The Montreal Impact kicked off its second season in MLS Saturday in Seattle. With terms like international roster spot or allocation ranking being thrown about in press releases regarding trades or announcements, it can get a little confusing for the casual fan.
MLS recently released its 2013 Player Rules and Regulations. Here is a summary of some of those rules to help better understand the way MLS works.
Salary & Budget
Players occupying roster spots 1-20 count against the club’s 2013 salary budget of $2,950,000, and are referred to collectively as the club’s Salary Budget Players
Roster spots 19 and 20 are not required to be filled, and teams may spread their salary budget across only 18 Salary Budget Players. A minimum salary budget charge will be imputed against a team’s salary budget for each unfilled senior roster slot below 18.
Players occupying roster spots 21-30 do not count against the club’s salary budget, and are referred to collectively as the club’s Off-Budget Players (maximum of 10 per team).
In 2013, a total of 152 international slots were divided among the 19 clubs. Each club began with eight international slots, which are tradable. There is no limit on the number of international slots on each club’s roster. The Impact currently has 11 slots for the 2013 season, with nine spots currently filled after the recent signing of Argentinean Andrés Romero.
The three MLS clubs based in Canada may be fill their domestic roster spots with Canadian or U.S. domestic players, with a minimum of three Canadian domestic players on their rosters. The Impact currently has five: Patrice Bernier, Karl W. Ouimette, Maxim Tissot, Wandrille Lefèvre and Maxime Crépeau.
The allocation ranking is the mechanism used to determine which MLS club has first priority to acquire a U.S. National Team player who signs with MLS after playing abroad, or a former MLS player who returns to the League after having gone to a club abroad for a transfer fee. The allocations will be ranked in reverse order of finish for the 2012 season, taking playoff performance into account.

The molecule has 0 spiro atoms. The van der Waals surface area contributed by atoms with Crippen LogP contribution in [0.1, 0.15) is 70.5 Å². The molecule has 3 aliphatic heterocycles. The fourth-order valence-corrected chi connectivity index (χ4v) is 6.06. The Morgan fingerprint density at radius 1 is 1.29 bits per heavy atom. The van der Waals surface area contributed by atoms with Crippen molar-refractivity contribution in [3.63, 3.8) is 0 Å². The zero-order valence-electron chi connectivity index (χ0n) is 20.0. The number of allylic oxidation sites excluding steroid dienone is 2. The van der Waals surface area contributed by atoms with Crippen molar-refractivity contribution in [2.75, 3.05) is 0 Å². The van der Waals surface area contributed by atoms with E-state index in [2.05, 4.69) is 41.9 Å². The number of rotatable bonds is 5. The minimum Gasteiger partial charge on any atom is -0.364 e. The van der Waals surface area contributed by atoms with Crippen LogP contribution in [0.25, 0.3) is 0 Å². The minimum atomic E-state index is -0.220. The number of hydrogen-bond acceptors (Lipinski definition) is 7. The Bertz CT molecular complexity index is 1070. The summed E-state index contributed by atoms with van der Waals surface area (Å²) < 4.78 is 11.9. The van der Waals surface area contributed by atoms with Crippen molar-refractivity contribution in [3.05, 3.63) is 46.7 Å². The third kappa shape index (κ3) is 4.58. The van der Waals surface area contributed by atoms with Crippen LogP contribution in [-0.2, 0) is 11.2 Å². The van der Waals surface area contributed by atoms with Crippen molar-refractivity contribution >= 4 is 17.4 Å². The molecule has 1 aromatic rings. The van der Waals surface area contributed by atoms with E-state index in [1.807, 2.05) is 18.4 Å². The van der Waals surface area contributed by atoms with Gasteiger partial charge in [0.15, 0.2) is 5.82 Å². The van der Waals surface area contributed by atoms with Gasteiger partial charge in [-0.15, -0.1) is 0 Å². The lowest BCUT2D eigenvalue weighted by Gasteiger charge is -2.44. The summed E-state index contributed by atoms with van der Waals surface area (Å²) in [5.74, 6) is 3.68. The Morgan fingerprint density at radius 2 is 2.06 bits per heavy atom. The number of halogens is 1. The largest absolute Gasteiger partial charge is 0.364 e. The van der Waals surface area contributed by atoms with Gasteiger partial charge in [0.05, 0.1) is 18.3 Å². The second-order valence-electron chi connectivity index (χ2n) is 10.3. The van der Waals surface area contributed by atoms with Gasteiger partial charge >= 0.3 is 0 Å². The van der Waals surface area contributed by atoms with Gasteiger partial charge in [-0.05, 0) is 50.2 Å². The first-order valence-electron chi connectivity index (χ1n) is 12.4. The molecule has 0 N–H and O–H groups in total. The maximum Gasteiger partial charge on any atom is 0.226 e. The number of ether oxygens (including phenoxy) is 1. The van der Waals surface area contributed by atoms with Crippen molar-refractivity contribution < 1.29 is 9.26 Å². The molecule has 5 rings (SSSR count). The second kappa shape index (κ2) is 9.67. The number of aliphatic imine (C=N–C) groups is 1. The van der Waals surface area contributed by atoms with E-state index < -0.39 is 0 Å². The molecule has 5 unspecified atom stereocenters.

Once the club uses its allocation ranking to acquire a player, it drops to the bottom of the list. A ranking can be traded, provided that part of the compensation received in return is the other club’s ranking. At all times, each club is assigned one ranking. The rankings reset at the end of each MLS League season.
Allocation money, which is not made public, is a resource available to clubs in addition to their respective salary budgets. A club may receive allocation money for: failure to qualify for the MLS Cup Playoffs; the transfer of a player to a club outside of MLS for value; expansion status; qualification for the CONCACAF Champions League; funds from purchased third designated player roster spots. Each year the MLS Competition Committee determines the allocation amount to be made available to each club. Allocation money can be traded by clubs. Allocation money does not count against a club’s salary budget and can be used to sign players new to MLS or to “buy-down” a player’s salary budget charge below the League maximum of $368,750, among other options.